Colour in Turin
79/01.21 Domus -EN
Every year in Turin some 2,000 buildings are repainted, and half this number abusively. This massive environmental tampering has been going on for years with out any systematic criterion and very often without any control whatever. It has led to the gradual destruction of the original colour which was one of the distinguishing features of this city's image (as, at the end of the 19th and early 20th century, such attentive observers as Friedrich Nietzsche, Henry James and Edmondo De Amicis were still able to remark).
In order to put an end to this abuse, in December 1978, on the recommendation of the City Councilor for Building and Housing, Enzo Biffi Gentili, the Turin Municipality appointed a team, directed by the present writer, to draft a "City Colour Planning Scheme" (1).
In order to fully understand the significance and method of the plan proposed and subsequently appraise tire first results obtained, it is indispensable to note Turin's special historical situation. Turin, in fact, can boast perhaps the only example in the world of colour planned on an urban scale. Between 1800 and 1850 the Council of Builders developed and put into effect a veritable colour plan for the entire city, with environmental standards as well as surprisingly sophisticated and modern specifications.
The principal streets and squares of the city, characterised by uniform architecture (cfr. the "Colour Map" attached), were conceived according to a coordinated polychromatic system.
These "chromatic paths", leading to Piazza Castello, the city's ideal centre, are interconnected by a network of streets and squares which were coloured in such a way as to form a continuous and at the same time varied sequence of about eighty different colours.
After 1845, in order to further rationalize the colour question, the Council of Builders made public the city's "Colour Palette" (to use a term coined by the colourist Jean Philippe Lenclos) developed in the course of nearly half a century of checking applications for painting, by having all the most recurrent colours (about twenty) painted in the courtyard of the Municipal Building.
These colours were then numbered in progressive order so that they could be unequivocally coded.
This infinitely extendible "Colour Palette" became the point of reference for planner and for the Council of Builders, and indeed from then on, colours were directly designated in official documents by their corresponding numbers.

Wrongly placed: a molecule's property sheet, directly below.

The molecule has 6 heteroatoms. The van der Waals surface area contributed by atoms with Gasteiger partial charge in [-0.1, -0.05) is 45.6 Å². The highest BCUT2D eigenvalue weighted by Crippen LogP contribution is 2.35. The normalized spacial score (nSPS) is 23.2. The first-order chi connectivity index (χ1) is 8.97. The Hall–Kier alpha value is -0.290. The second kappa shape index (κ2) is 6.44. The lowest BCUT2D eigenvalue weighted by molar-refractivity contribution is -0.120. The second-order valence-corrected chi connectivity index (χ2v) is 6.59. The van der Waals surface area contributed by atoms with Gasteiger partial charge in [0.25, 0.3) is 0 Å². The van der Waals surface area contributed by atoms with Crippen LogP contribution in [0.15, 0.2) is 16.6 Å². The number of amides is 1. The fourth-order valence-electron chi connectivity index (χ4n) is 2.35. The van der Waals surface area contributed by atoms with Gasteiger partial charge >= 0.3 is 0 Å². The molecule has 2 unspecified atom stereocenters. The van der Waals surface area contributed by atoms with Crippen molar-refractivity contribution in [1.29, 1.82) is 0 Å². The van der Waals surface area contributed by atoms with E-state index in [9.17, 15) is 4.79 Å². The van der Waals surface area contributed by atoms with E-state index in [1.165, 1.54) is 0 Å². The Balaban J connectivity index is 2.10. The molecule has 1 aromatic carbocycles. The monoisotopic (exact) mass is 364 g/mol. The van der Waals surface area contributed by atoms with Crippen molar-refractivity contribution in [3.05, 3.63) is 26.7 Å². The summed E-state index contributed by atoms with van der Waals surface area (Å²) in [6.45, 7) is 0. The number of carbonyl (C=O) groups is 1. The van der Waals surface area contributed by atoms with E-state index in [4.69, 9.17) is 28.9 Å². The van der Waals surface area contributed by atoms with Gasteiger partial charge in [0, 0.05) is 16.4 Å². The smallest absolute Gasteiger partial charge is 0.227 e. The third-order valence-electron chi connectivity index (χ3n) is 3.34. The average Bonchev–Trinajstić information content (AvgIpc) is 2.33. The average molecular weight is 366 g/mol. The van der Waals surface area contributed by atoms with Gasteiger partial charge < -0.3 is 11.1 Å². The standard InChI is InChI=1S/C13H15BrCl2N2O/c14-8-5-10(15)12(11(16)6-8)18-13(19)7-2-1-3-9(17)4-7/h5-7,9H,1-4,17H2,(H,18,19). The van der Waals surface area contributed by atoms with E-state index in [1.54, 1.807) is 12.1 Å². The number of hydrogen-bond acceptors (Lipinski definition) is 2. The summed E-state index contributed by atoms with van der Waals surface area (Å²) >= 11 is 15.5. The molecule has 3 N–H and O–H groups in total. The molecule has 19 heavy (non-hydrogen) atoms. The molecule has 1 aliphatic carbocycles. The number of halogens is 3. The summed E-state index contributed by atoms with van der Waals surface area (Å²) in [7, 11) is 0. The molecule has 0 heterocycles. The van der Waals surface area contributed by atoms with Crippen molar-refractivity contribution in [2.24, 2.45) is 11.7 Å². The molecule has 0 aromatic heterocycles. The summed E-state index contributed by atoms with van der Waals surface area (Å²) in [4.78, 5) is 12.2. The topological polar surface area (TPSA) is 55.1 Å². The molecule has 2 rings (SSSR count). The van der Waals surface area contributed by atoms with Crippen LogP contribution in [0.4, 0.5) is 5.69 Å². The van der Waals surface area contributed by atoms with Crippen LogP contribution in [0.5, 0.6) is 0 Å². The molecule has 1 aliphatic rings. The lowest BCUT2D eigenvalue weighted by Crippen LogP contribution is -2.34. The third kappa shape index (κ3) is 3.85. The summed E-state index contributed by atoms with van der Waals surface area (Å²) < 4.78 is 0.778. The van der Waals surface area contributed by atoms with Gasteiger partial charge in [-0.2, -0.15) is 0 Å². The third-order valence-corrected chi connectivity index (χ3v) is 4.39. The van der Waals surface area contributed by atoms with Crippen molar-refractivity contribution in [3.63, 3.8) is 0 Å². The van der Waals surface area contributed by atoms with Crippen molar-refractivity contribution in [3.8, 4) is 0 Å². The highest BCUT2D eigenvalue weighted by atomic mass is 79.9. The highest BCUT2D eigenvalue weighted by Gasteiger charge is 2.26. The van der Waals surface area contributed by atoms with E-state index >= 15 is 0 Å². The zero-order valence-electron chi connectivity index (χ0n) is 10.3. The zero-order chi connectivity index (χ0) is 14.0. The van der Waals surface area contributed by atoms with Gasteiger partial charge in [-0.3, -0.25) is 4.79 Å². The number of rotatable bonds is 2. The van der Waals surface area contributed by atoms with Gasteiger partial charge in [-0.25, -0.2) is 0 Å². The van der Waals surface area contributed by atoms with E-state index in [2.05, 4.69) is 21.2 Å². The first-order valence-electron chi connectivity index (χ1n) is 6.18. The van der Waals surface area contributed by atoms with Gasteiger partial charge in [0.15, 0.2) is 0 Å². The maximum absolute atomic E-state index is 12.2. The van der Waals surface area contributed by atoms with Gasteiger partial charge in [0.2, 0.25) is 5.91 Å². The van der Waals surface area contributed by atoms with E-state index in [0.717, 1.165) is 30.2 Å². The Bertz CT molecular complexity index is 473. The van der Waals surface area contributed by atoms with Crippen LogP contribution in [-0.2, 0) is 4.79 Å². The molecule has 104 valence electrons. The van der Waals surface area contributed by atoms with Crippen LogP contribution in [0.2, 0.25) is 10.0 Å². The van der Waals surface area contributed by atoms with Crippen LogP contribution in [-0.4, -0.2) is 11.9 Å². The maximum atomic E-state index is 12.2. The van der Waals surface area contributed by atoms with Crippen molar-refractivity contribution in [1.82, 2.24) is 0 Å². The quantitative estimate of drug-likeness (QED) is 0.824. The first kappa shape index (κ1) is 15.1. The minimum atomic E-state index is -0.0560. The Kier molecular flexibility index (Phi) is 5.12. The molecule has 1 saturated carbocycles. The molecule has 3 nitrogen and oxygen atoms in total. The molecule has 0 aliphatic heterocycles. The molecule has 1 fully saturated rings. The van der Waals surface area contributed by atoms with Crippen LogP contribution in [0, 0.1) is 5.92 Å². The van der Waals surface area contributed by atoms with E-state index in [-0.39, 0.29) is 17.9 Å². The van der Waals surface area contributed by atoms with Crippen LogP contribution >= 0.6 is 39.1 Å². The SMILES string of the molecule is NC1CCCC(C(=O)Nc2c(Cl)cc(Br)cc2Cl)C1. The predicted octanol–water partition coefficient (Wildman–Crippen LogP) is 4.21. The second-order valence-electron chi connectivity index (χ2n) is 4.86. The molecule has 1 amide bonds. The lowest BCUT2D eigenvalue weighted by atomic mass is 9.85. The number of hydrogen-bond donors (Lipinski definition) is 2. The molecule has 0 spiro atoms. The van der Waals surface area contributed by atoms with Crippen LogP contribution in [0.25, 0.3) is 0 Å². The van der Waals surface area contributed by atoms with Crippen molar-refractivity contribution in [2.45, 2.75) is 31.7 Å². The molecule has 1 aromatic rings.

The proposed scheme is based on a critical reconstruction of the nineteenth century plan extended, through appropriate adaptations and revisions, to the whole territory of Turin.
Thanks to an incredible mass of documents, projects and paint samples, it has been possible to reconstruct the original "Colour Map" of the city and its corresponding “Colour Palette", and to create an "Archive of Colouring Models" most in use, as well as proper standards so as to be able to apply a plan which can also realistically take current technologies into account. The experience of a year's work on a sample of about 700 buildings, on a simple "Consulting" basis, has demonstrated that it is possible to carry out this plan - founded upon historical assumptions - in accordance with industrial methods, and with virtually co complete agreement on the part of owners, contractors and manufactures. The illustrations show the first experimental results of the plan.
The attached colour map is a conceptual (and hence a schematic) visualization, reconstructed from archive documents, of the nineteenth century colour plan for Turin limited to the royal routes leading to Piazza Castello, the city's centre.
Besides this network of main streets and squares, the colour of which has been fixed unmistakably, there also exists a complete connective fabric of secondary roads and squares (which are not shown on the map for reasons of conciseness), the colour of which has been fixed more flexibly, although coordinated with the royal routes shown on the map. As can be seen in the colour routes shown on the map, the continuity of the yellow gives unity to the system as a whole (and gave rise to the so-called "Turin Yellow"), and contrasts with the extreme variety of colours associated with it. For example, in Piazza Vittorio and in Piazza della Gran Madre (conceived as a single setting to frame the church of Gran Madre di Dio), the yellow (molasses) is matched with a greenish hue. In Via Po, which is connected to Piazza Vittorio by means of a "rondeau", this yellow and greenish colour is intensified by the pale grey of the background perspective. In Piazza Castello, the greenish colour disappears leaving the other two colours, though paler (yellowish and a blueish-grey); in Via Garibaldi and in Piazza Savoia the yellow (canary-yellow this time) is associated with shady ground or with another colour ad libitum so as not to engender monotony, whilst in the later Piazza Statuto the original yellow, red and grey, visible to this day, are dominant (,one of the few surviving cases). In Via Milano and in Piazza della Repubblica (the original project for its decoration by Blachier exists in the Municipal Historic Achives), the yellow is combined with a light grey. In Piazza San Carlo (the original Via Roma no longer exists) the yellowish colour of the background is associated with a red-brown colour on the friezes, still visible in the archways of the porticoes at the Academia Filarmonica. Finally, in Piazza Carlo Felice and in the streets around Porta Nuova, yellow and grey frame the red, white and grey railway station, still in a perfect state of conservation.